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Grain boundaries are characteristic features of polycrystalline compounds that play an important role in increasing the strength of the materials. For heavy-weight industrial applications, where the strength of the material is an essential factor, engineering these grain boundaries to tweak material properties plays an important factor.
Grain Boundaries and their Significance for Ceramic Materials
In a polycrystalline material (a material made of several small crystallites/grains) a grain boundary (GB) is the interface between two grains/crystallites. These are two-dimensional defects that determine the formation, evolution and stability of the grains in a material.
Like any other polycrystalline material, advanced ceramics are made up of crystallites of different orientation/composition. Therefore, GBs play a dominant role in controlling the properties of ceramics.
Recent Development on Ceramic Properties
Carbon segregation in GBs of irradiated Silicon Carbide
One way to tune properties of a class of advanced ceramics, Silicon Carbide (SiC) has been found recently by a group of materials scientists at the University of Wisconsin-Madison. They found carbon segregation at the GBs in SiC. This is not typical of ceramic materials, which usually form line compounds, while intermediate phases appear as vertical lines in phase diagrams. Ceramic materials face a strong thermodynamic driving force to resist any configuration that does not satisfy normal stoichiometry. This is certainly not the case for SiC.
Usually, Radiation-Induced Segregation (RIS) has been observed in metals since the 1970s. This has been explained in terms of the free electrons present in metals that can interact freely with other electrons and atoms. Some atoms will move out of their usual configuration and flow towards GBs. Depending on the rate of their movement, the chemistry of the material is predicted to alter.
Ceramic materials usually form covalent bonds that are much stronger than metallic bonds found in metals. Therefore, it has been believed that these materials will not be subjected to a similar type of atom segregation in GBs as in metals. However, the group led by Izabela Szlufarska at UW Madison found that carbon content in the GBs in SiC is less than what is expected after running simulations and imaging.
This leads to the suggestion that SiC is susceptible to RIS despite being a ceramic. They validated this by irradiating the material and subsequently finding that between 300 degrees Celsius and 600 degrees Celsius, the GBs experienced carbon enrichment, whereas the enrichment decreases from 600 degrees Celsius.
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During RIS, a few carbon atoms are moved out of their standard configuration in the lattice, creating a pair of defects, a vacancy (a vacant site in the lattice) and a loose carbon atom (interstitial defect). These free interstitial atoms migrate to the GBs and accumulate there, affecting the material's chemistry.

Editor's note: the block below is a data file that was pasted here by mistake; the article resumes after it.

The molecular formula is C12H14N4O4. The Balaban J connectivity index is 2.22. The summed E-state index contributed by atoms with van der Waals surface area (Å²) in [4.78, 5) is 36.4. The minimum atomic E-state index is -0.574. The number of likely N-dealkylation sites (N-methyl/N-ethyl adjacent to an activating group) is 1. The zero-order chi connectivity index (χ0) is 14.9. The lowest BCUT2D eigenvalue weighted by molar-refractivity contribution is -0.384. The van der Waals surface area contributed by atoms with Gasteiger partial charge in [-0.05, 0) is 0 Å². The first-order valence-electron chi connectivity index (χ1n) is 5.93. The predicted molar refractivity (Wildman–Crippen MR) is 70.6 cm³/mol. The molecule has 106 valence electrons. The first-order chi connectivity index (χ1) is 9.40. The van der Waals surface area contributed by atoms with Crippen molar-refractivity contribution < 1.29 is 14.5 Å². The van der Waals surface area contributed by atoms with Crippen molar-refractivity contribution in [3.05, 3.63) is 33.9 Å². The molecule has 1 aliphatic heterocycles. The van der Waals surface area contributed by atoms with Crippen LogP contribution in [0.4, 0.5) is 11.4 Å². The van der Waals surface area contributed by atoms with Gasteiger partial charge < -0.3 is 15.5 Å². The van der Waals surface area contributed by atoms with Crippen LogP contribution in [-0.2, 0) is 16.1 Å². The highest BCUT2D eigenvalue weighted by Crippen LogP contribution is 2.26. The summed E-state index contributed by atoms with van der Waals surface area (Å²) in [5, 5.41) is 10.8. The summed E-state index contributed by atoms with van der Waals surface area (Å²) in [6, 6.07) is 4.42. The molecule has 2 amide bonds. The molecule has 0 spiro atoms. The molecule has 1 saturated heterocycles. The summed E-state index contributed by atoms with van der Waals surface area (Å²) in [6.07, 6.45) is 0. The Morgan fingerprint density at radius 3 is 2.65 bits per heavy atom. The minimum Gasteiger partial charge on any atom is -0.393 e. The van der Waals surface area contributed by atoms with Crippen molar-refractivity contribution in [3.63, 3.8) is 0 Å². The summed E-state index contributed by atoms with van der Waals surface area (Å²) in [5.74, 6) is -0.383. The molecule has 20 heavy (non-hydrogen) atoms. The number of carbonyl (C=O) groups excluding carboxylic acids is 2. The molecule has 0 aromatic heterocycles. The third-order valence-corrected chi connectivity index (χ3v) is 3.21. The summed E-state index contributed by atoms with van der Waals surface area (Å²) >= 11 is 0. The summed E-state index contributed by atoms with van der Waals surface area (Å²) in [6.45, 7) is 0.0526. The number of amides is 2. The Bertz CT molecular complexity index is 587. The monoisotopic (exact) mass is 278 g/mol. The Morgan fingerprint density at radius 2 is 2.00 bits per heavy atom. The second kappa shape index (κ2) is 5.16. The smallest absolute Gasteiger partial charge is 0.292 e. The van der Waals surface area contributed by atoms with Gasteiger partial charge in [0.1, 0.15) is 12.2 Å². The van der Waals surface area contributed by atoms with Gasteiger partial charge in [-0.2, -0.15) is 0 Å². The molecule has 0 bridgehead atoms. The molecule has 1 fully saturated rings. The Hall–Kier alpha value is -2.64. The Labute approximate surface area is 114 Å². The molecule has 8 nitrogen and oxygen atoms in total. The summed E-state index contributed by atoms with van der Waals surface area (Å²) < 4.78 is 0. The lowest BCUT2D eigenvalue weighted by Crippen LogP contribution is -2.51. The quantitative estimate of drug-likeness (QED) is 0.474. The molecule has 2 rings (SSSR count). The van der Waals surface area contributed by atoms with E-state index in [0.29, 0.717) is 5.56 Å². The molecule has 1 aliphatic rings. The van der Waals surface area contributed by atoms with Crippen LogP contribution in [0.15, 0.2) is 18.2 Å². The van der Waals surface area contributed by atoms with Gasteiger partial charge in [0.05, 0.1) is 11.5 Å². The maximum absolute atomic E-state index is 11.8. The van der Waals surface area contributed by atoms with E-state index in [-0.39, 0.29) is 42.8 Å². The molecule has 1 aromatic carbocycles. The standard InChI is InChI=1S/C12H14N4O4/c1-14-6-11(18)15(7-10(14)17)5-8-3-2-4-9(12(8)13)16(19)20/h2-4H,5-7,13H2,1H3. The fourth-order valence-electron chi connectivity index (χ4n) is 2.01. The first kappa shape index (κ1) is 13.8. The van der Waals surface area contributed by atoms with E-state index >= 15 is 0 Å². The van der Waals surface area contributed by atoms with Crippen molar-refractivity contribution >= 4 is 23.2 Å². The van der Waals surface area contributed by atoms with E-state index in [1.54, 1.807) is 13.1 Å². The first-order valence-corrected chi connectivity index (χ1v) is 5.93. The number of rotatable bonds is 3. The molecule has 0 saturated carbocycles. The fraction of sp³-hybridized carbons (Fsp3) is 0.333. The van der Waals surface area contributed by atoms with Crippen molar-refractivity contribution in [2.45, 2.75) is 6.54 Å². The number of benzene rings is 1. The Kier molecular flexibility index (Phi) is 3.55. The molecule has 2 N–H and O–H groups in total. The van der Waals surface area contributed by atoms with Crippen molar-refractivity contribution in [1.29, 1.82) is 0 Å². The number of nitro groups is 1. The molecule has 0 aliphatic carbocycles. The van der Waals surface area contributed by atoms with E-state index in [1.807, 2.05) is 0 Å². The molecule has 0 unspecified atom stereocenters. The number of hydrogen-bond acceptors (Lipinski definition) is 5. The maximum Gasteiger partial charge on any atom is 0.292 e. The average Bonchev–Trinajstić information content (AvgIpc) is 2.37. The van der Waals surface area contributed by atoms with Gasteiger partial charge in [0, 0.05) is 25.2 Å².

Dr Szlufarska mentioned that the team could resolve the chemical composition along the GBs using state-of-the-art scanning transmission electron microscopy conducted at UW-Madison and Oak Ridge National Laboratory. Before this, the tools used to investigate the phenomenon were not available, and the very concept of RIS in ceramics was thought technically unfeasible.
By implementing an ab initio informed rate theory model, they found that due to the unique defect energy profiles present in these covalent materials, the temperature dependence of the RIS phenomena in such materials is different from that of metals. For example, in SiC, it was found the RIS happens at 0.18Tm and suppressed at 0.28Tm, the range being much lower than what is found in metals or metallic compounds (0.3Tm ~ 0.5Tm).
It was also discovered that grain boundaries in SiC, which did not undergo irradiation, are intrinsically weak in carbon content.
Future Research Directions
Carbon segregation near GBs is driven by:
- Different rates of interactions of various defects (vacancy vs. interstitial)
- Different reaction energy barriers sizes between different sublattices (silicon vs carbon).
Future research on SiC needs to understand how RIS of C atoms happens with respect to the radiation conditions and on GB types.
An understanding of RIS in SiC will build the necessary foundation to explain and predict similar phenomena in other polycrystalline ceramics. The group believes other polycrystalline ceramics may potentially show similar properties when irradiated. This means, even though operated at different temperatures, ceramic materials are subject to similar damage and deterioration at their GBs as metals or metallic compounds.
However, impurity segregation (in this case C segregation) might also prove useful to produce particular types of ceramics such as SiC, which have heavy-weight applications in nuclear energy, jet engines, and other high-end technologies.
References and Further Reading
Wang, X., Zhang, H., Baba, T. et al. (2020) Radiation-induced segregation in a ceramic. Nature Materials. https://doi.org/10.1038/s41563-020-0683-y